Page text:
The public is unaware of the important role it plays in the advance of antimicrobial resistance. There is evidence of diverse factors, many of them modifiable, which might account for antibiotic misuse. Better understanding these factors could be useful in drawing up specific strategies aimed at improving antibiotic use.


Taken together, antibiotic adverse effects, ineffectiveness and resistance is one of the biggest threats to global health [1], due to the great impact on morbidity, mortality and costs [2]. Over- and misuse of antibiotics contributes significantly to this problem [3]. Indeed, overuse must be assumed to account for the differences in antibiotic use (as much as threefold) among European Union countries [4], due there is no evidence of any difference in the prevalence of infectious diseases [5].

Most antibiotic use (80% to 90%) occurs in the outpatient setting [6, 7]. In terms of antibiotic consumption, Spain not only ranks highest among developed countries (in excess of 40 Define Daily Dose (DDDs) per 1,000 inhabitants per year), but its figures continue to rise [8]. Furthermore, around 30% of all outpatient antimicrobial sales are not identified from reimbursement data, due in large part to the existence of non-prescription sales [9, 10]. While physicians, pharmacists and health authorities are all involved in antibiotic over- and misuse, patients may also play an important role, in that: (i) they are the end-users and can decide whether or not to take antibiotics or to suspend the treatment; (ii) they can demand antibiotics at the pharmacy without medical prescription; and, (iii) they can exert pressure on physicians to prescribe or on pharmacists to dispense these antibiotics [9, 1113].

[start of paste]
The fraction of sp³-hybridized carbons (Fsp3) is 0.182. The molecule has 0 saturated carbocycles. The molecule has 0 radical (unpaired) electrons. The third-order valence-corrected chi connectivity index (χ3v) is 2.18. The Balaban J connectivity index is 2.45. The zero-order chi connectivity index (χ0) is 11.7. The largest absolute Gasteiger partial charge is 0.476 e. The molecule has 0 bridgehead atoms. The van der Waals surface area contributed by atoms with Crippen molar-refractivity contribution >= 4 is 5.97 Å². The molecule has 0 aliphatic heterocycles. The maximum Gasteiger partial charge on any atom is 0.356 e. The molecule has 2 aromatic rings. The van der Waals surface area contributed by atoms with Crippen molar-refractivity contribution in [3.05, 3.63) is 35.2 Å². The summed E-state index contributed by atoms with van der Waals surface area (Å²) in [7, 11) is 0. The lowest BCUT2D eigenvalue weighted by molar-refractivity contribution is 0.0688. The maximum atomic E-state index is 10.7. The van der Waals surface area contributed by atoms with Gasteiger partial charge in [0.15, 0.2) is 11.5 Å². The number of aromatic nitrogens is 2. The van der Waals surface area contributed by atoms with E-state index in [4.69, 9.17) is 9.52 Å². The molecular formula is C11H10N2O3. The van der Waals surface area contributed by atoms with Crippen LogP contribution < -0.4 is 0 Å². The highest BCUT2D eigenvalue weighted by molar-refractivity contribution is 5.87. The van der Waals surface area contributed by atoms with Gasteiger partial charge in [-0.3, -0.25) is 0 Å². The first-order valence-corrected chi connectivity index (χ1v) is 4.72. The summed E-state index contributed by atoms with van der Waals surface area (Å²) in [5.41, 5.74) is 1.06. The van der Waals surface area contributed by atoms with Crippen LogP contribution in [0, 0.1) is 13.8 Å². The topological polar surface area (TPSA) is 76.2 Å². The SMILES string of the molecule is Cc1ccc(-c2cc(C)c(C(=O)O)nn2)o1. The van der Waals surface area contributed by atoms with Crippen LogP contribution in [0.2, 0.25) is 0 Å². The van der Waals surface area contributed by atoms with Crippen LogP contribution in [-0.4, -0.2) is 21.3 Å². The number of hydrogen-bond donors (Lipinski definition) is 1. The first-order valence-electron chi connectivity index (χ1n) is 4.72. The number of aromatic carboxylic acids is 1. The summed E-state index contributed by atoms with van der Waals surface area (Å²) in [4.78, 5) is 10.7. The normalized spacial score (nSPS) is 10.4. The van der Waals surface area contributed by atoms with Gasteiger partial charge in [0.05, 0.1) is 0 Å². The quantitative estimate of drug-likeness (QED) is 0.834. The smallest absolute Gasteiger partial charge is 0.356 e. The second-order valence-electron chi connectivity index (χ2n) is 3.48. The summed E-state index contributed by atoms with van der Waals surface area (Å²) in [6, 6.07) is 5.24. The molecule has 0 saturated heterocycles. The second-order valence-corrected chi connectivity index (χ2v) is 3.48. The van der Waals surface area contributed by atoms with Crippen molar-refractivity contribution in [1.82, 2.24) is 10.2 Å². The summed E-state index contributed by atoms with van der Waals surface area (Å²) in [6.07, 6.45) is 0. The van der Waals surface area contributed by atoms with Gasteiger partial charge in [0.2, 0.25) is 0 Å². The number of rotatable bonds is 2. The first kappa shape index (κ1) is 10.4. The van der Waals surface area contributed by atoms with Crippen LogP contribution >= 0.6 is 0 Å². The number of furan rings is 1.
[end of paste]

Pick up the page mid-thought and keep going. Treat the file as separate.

Despite the key role that the public may play in the advance of resistance, the factors that influence antibiotic misuse in the general population remain unknown [14], something that hinders the design of specific purpose-designed strategies [15]. Accordingly, the aim of this study was to use qualitative methodology to examine factors identified by the public as being responsible for antibiotic use and misuse.


Study design

The study was undertaken in Galicia, a region in north-west Spain which has a population of 2.7 million [16] and registers high levels of antibiotic use, with a figure of as much as 23 DDD per 1,000 inhabitants per year recorded in 2016 [17].

A qualitative study was conducted, using the focus group (FG) technique as a tool for collecting narrative data. The choice of qualitative methodology was determined by the fact that it allows for in-depth examination of population attitudes to antibiotic use: the FG technique is the best tool for generating interactive discussion and addressing subjective aspects from diverse points of view, something that is difficult to achieve with quantitative methods [18, 19].

Selection, sample and procedure